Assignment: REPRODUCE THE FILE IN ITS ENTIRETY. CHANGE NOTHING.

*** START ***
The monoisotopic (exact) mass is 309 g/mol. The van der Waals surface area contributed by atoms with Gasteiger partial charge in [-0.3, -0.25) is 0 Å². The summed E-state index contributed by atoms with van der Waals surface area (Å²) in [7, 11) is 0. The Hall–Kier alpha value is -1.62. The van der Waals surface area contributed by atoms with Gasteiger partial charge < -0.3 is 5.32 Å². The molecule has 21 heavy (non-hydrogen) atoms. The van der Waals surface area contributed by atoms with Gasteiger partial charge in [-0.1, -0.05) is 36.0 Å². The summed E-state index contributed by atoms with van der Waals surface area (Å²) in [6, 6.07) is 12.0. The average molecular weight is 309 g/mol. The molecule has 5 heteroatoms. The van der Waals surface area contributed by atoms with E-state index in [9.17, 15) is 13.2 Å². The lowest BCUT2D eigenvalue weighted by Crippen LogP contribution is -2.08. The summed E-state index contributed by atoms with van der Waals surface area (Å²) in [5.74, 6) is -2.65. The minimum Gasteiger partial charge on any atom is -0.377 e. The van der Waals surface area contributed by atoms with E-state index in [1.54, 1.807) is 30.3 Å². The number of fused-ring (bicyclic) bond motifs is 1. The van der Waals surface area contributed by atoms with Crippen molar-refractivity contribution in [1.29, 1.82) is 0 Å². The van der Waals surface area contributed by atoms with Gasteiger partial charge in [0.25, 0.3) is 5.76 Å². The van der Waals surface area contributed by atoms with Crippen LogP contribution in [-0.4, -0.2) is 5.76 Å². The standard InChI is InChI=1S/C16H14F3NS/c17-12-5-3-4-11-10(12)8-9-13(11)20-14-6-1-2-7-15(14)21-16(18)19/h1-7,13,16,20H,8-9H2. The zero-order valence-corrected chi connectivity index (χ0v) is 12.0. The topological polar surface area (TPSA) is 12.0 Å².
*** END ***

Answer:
The monoisotopic (exact) mass is 309 g/mol. The van der Waals surface area contributed by atoms with Gasteiger partial charge in [-0.3, -0.25) is 0 Å². The summed E-state index contributed by atoms with van der Waals surface area (Å²) in [7, 11) is 0. The Hall–Kier alpha value is -1.62. The van der Waals surface area contributed by atoms with Gasteiger partial charge < -0.3 is 5.32 Å². The molecule has 21 heavy (non-hydrogen) atoms. The van der Waals surface area contributed by atoms with Gasteiger partial charge in [-0.1, -0.05) is 36.0 Å². The summed E-state index contributed by atoms with van der Waals surface area (Å²) in [6, 6.07) is 12.0. The average molecular weight is 309 g/mol. The molecule has 5 heteroatoms. The van der Waals surface area contributed by atoms with E-state index in [9.17, 15) is 13.2 Å². The lowest BCUT2D eigenvalue weighted by Crippen LogP contribution is -2.08. The summed E-state index contributed by atoms with van der Waals surface area (Å²) in [5.74, 6) is -2.65. The minimum Gasteiger partial charge on any atom is -0.377 e. The van der Waals surface area contributed by atoms with E-state index in [1.54, 1.807) is 30.3 Å². The number of fused-ring (bicyclic) bond motifs is 1. The van der Waals surface area contributed by atoms with Crippen molar-refractivity contribution in [1.29, 1.82) is 0 Å². The van der Waals surface area contributed by atoms with Gasteiger partial charge in [0.25, 0.3) is 5.76 Å². The van der Waals surface area contributed by atoms with Crippen LogP contribution in [-0.4, -0.2) is 5.76 Å². The standard InChI is InChI=1S/C16H14F3NS/c17-12-5-3-4-11-10(12)8-9-13(11)20-14-6-1-2-7-15(14)21-16(18)19/h1-7,13,16,20H,8-9H2. The zero-order valence-corrected chi connectivity index (χ0v) is 12.0. The topological polar surface area (TPSA) is 12.0 Å².